It’s not a rare scenario for salmon or steelhead anglers fishing in the bays and tidewater river reaches along the Pacific Northwest. Fish on, then a sudden hard tug on the line and their catch is gone—into the jaws of a marauding harbor seal or California sea lion. Commercial fisherman have their complaints as well, accusing these ubiquitous and resourceful marine mammals of taking large numbers of salmon and steelhead—that would otherwise be caught for human benefit—from their nets or the open ocean. In the minds of many West Coast sport and commercial fisherman, the way to better salmon and steelhead fishing, as well as protecting endangered and threatened stocks, is to reduce the population of seals and sea lions by lethal means. But is that really the case?
“That is a longstanding question,” says Robin Brown, Marine Mammal Research Project Leader with the Oregon Department of Fish and Wildlife. “People in the Pacific Northwest who have been interested in salmon and steelhead for the past 150 years have looked at seals and sea lions and other predators as competition.”
And well they should. In pursuit of their prey—primarily fish—seals and sea lions are clever, adaptable, and relentless. From the 1920s to the late 1960s, Oregon and Washington paid a bounty on seals and sea lions, and large numbers of the animals were killed. From the late 1940s to the early 1960s, Oregon even retained the services of a professional hunter who was charged with culling the Columbia River population.
Members of the taxonomic order Pinnipedia, seals and sea lions are commonly referred to as pinnipeds. California sea lions range along the West Coast from Baja California to British Columbia. Males may reach 1,000 pounds and seven feet long, while females run a foot shorter and about 400 pounds less. The West Coast population of California sea lions is about 200,000.
Most California sea lions off the coasts of Oregon, Washington, and British Columbia are males, up from their breeding grounds off southern California and Mexico. Arriving in the fall, they remain in the Pacific Northwest throughout the winter, departing south en masse in May. The females tend to spend the winter in Golden State waters with their pups.
Considerably smaller at 300 pounds, harbor seals are year-round residents to the entire West Coast. Shyer and more secretive in their feeding habits than California sea lions, the total population is about 330,000.
With more than a half-million fish-eating pinnipeds prowling the coastline, bays, and river mouths, you have to wonder if predation is having a serious impact on West Coast anadromous fish numbers throughout their range.
“The answer to that is that it’s site specific,” explains Joe Scordino, Deputy Regional Administrator for the Northwest Region of NOAA Fisheries. “It can be a problem at some sites, and in some places with exactly the same conditions it isn’t a problem at all.”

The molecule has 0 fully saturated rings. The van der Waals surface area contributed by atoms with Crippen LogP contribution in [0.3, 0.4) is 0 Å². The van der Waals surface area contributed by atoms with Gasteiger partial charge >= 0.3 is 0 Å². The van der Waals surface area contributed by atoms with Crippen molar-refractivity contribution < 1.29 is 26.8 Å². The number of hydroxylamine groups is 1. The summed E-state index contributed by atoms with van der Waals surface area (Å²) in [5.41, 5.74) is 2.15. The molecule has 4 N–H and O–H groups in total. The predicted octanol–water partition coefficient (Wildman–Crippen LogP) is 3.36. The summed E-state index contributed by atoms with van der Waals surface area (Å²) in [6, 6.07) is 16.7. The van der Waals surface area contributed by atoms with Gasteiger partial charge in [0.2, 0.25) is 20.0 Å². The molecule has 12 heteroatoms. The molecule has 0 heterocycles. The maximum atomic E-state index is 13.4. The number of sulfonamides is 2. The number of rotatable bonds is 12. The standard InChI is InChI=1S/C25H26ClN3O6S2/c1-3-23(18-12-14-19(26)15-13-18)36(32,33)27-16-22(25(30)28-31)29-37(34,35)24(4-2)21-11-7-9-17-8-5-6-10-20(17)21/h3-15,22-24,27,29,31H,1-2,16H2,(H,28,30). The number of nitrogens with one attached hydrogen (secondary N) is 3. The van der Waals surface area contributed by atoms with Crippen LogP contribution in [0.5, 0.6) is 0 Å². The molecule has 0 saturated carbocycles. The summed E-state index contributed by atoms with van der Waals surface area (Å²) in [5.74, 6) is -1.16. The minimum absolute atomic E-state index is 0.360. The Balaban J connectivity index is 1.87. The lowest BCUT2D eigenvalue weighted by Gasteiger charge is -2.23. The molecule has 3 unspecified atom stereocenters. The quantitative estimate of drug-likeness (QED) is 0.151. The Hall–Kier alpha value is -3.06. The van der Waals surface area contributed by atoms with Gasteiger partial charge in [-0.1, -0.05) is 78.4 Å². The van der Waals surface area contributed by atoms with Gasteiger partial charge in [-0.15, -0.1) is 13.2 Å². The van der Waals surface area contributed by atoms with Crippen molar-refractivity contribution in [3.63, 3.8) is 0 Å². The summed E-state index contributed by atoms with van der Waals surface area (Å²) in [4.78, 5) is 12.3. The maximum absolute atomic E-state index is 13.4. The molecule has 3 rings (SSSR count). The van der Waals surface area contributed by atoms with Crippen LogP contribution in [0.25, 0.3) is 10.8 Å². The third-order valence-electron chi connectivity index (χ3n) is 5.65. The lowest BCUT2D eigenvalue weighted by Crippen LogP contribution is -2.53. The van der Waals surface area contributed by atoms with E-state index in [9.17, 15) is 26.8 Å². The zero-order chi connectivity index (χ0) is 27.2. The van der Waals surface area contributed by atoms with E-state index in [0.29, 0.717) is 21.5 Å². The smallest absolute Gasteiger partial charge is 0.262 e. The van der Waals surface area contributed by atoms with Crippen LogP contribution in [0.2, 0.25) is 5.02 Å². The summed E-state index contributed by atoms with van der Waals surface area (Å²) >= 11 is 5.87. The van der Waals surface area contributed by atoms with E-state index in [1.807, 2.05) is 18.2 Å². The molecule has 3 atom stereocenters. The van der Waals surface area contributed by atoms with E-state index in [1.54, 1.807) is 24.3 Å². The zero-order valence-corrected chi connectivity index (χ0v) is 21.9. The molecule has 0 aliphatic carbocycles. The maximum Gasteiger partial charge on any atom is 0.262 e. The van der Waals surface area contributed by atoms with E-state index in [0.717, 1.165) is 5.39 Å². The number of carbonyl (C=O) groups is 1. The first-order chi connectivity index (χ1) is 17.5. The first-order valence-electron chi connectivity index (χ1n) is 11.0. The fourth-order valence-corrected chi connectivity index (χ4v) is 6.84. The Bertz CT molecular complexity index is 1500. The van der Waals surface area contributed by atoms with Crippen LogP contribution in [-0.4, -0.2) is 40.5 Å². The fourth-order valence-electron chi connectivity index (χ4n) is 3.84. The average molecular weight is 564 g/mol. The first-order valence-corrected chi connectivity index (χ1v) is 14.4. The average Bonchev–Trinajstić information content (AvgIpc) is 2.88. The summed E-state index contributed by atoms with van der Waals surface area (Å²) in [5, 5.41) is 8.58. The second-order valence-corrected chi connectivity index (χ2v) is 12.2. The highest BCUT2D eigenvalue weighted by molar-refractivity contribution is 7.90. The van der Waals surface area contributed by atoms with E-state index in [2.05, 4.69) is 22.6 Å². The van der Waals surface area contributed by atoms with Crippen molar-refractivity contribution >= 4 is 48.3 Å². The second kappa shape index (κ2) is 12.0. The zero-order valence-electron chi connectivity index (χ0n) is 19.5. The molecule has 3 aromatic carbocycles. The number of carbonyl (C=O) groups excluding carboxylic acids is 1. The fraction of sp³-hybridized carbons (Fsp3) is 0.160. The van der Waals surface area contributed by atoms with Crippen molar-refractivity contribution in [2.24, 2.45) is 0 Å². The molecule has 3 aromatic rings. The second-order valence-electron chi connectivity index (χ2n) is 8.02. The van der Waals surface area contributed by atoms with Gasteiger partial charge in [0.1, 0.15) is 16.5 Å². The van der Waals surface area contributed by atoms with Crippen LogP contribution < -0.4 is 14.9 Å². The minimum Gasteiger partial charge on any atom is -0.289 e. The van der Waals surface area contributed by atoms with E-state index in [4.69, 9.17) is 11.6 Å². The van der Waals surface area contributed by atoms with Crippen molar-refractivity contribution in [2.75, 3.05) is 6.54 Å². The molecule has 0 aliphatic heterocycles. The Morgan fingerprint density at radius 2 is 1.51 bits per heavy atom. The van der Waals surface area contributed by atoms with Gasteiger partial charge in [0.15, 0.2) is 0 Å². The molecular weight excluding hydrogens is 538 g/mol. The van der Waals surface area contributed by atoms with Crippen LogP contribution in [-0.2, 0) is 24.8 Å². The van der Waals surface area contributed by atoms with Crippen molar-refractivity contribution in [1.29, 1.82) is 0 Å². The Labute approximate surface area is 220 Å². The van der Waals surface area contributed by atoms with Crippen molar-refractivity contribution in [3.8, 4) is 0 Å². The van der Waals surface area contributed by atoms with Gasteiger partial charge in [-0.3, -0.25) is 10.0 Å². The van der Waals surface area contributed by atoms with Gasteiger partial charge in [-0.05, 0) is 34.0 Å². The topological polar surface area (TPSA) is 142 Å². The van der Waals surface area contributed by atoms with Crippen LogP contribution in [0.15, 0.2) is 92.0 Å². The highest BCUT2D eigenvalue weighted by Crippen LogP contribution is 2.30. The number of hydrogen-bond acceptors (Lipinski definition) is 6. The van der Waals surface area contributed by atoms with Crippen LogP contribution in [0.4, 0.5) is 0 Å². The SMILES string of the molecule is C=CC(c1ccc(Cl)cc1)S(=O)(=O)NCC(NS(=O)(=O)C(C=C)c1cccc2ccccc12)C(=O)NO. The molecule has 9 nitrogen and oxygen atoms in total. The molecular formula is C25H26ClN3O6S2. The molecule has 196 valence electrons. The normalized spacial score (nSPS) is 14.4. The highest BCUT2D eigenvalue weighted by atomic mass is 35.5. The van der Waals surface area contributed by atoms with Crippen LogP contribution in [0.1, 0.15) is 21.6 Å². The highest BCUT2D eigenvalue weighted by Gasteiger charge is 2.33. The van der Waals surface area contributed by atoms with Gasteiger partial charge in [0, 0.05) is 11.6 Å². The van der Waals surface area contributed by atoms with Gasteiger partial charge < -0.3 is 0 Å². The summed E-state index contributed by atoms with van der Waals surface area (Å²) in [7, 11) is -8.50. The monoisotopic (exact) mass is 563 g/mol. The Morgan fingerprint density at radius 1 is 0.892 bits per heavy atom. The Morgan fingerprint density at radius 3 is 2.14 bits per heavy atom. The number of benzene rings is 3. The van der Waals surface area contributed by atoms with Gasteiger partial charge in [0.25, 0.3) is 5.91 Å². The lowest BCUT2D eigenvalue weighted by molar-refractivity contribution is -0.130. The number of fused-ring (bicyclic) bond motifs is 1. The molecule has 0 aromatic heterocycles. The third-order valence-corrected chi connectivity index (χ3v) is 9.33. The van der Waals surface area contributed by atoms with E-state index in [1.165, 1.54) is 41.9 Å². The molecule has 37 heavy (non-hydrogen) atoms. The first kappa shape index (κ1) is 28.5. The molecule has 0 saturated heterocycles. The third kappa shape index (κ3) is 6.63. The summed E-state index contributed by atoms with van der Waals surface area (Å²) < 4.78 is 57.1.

Although many anglers think pinnipeds are gobbling up salmon and steelhead left and right, in reality the sea-going carnivores don’t play favorites at dinnertime.
“They eat every kind of fish imaginable or whatever is in season or locally abundant,” says Brown. “They don’t just target steelhead and salmon.” For example, in the mid-1980s, Brown and colleagues examined the stomach contents of 100 seals that had drowned in commercial fishermen’s nets. “Ninety seven percent of what we found in the stomachs were smelt, because they were so abundant,” he says.
But, as NOAA Fisheries’ Scordino points out, there can be problems in certain places, usually where circumstances offer easy pickings for an animal that is a fast learner when it comes to procuring a meal.
One of the most well-known examples of this was in the mid-1980s to early 1990s when a small group of California sea lions congregated by a fish ladder at Ballard Locks in Washington State, happily feasting on half of a run of wild steelhead. Some 50 sea lions make an annual spring pilgrimage 146 miles up the Columbia River to the base of Bonneville Dam to feed on the salmon that gang up at the fish ladders. Another 10 or so sea lions pull the same trick on spring Chinook salmon at Willamette Falls on Oregon’s Willamette River. A group of pinnipeds has learned to scoop chum salmon off their spawning beds on a tributary of Washington State’s Hood Canal.
Determining how many salmon and steelhead pinnipeds actually take is problematic. NOAA-sponsored research has documented up to 50 percent of fish in a run showing scars from brushes with seals or sea lions. “But those are the ones that got away,” says NOAA’s Scordino. “You don’t know how many were eaten.” But, qualifies Scordino, “Because you have 500 seals hauling out in an area doesn’t mean that they are eating all the salmon.”